He comes to us

advent (n.)

“important arrival,” 1742, an extended sense of Advent “season before Christmas” (Old English), from L. adventus “a coming, approach, arrival,” in Church Latin “the coming of the Savior,” from pp. stem of advenire “arrive, come to,” from ad- “to” (see ad-) + venire “to come”

via Online Etymology Dictionary.

We are now in the season of Advent.  The word derives from the Latin venire (“to come”) + ad (“to”).  So the word can be rendered “He comes to.”  Advent is about Christ coming to us.

Luther said that it isn’t enough to believe that Christ died.  We need to believe that Christ died for us, for me, for you.  Christ rose from the dead for you.  When we realize the “for you,” we have gone from historical information to saving faith.

Similarly, God became Man for you.  Christ came for you, and He still comes to you, and He will come again for you.

May you have a blessed Advent!

The new normal

In the sermon for last Sunday, Pastor Douthwaite employed an interesting turn of phrase:

There’s been a new phrased coined in our civil discourse of late, and that is folks talking about “the new normal.” Is the constant threat of terrorism the new normal? Are gas prices around $4 a gallon the new normal? Is our current partisan divide and the seeming inability for our political parties to work together the new normal? Or in other words, are these things here to stay and so you better get used to them as normal now, or are they just temporary glitches or passing events? Depending on who you talk to, you’ll get different answers to those questions.

But it seems to me that we can use that phrase when talking about the Christian life. That in Christ, there is a new normal for you and me. For in Christ, things change. In Christ, things are different. In Christ, we have been made new and so there is a new normal for Christians, which is truly a whole new way of life and of looking at life.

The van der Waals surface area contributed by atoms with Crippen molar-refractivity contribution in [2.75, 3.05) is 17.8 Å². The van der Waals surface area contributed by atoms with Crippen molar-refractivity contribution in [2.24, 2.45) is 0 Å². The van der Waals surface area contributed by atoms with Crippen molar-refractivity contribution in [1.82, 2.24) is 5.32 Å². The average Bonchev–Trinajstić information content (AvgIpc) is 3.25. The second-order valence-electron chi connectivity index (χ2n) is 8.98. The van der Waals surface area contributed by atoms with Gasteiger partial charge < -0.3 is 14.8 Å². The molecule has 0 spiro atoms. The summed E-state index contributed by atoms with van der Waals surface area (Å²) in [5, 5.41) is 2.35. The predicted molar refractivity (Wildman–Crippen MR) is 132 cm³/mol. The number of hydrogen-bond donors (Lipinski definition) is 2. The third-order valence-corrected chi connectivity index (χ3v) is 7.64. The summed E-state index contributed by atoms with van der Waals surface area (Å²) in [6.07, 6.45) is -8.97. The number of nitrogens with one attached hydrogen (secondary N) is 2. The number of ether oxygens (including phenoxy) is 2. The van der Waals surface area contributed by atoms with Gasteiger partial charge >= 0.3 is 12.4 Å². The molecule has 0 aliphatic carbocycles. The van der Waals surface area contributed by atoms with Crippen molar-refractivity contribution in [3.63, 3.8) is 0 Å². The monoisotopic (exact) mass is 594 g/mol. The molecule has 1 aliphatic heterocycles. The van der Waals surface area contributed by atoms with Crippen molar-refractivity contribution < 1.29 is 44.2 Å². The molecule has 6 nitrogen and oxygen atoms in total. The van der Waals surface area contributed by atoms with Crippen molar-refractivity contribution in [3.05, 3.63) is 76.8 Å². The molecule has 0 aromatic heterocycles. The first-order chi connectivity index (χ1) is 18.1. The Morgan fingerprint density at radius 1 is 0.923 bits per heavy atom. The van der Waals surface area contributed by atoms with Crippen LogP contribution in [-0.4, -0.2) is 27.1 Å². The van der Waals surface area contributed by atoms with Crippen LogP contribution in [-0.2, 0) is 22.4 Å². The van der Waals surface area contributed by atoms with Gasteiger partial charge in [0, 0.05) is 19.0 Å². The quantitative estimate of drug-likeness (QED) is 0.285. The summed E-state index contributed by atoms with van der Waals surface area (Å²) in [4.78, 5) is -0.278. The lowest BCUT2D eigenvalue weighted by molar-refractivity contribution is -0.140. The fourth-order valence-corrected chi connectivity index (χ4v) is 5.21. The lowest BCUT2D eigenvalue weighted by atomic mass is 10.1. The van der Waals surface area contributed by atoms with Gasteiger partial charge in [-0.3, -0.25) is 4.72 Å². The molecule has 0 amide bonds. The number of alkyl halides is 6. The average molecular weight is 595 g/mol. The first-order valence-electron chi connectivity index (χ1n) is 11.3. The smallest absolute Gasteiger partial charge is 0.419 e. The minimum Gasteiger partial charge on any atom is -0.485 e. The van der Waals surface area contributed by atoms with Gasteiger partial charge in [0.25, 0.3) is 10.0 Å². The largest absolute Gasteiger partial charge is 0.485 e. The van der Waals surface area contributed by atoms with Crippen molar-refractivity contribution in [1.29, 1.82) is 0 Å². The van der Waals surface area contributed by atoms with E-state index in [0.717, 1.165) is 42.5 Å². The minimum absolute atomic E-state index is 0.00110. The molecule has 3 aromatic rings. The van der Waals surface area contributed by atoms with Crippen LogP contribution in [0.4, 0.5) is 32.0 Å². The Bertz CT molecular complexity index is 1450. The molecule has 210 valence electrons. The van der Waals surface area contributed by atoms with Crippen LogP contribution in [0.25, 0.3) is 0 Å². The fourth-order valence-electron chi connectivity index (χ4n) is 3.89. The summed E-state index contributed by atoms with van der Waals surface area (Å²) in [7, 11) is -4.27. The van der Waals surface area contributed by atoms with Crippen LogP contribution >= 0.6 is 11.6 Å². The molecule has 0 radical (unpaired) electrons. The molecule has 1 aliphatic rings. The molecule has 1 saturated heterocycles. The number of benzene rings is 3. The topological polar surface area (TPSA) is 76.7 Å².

via St. Athanasius Lutheran Church: Reformation [observed] Sermon.

Read what Pastor Douthwaite does with this concept, showing how the perfection that was “normal” before the Fall turned into a “new normal” of sin, which, in turn, was changed by Christ into a “new normal” of grace, forgiveness, and joy.

That’s the main point of the sermon, so I don’t want to take away from that.  But I am curious about other kinds of things that used to be “out of the norm,” but are now considered “normal.”  What are some?  How does something go from beyond the pale to become accepted as “normal”?

A new name for God?

From Methodist minister Chris Brundage at Christian Century:

I have a new name for God, at least new to me. The old three-letter word “God” is worn out. Words only last so long before they need to be retired for a season. The word “God” has too much freight on it and too many associations.

I have begun to use a Hebrew word for deity: el. It’s pronounced like the English word ale. (This is an idea I borrowed from Madeleine L’Engle.) El is a simple word, found in the Bible, but it doesn’t have any history for me, and I never use it in my work as a pastor. I walk on the trail in the mornings and talk to el, who hides in the trees. Actually, el is hidden deeply in all things.

I bought a new prayer book to help me talk with el at other times. My old prayer book was looking decrepit, and the cats gnawed off the ribbon markers. My prayer book is published by the Presbyterian Church and includes the psalms along with traditional prayers. It has a Celtic cross on the cover and readings from the daily lectionary in the back, which I read in the Good News Bible or the NRSV. A new prayer book goes well with a new name for God.

via A new name for God | The Christian Century.

First of all, “El” is not a new name for God, simply a word for God in another language.  If a person wants to pray in another language, fine.  If in Biblical Hebrew, so much the better.

But I wouldn’t want to fool with the “name” of God.  The name of God is a concept I suspect we don’t fully appreciate.  In the Bible, God’s “name” is  fraught with spiritual power and taboos, from the Commandment (“Thou shalt not take the name of the Lord thy God in vain”) to the injunctions to glorify God’s name and Christ’s promises about praying and acting in His name (talk about a claim to divinity).

Of course, “God” isn’t the name of God–just a noun for who and what He is.  The name of God is expressed in the Tetragrammaton, YHWH, and is connected to the verb “to be,” as in what He said to Moses, “I am who I am.”  Now that Christ has come, we have a name by which we are to baptize and to worship:  “In the name of the Father, Son, and Holy Spirit.”

Coming up with different names for God, though, cuts us off from the historic and universal church that extends back through time and across the whole world.  Making up your own individual name for God enshrines the individual–not YHWH, not the Trinity–as the locus of devotion.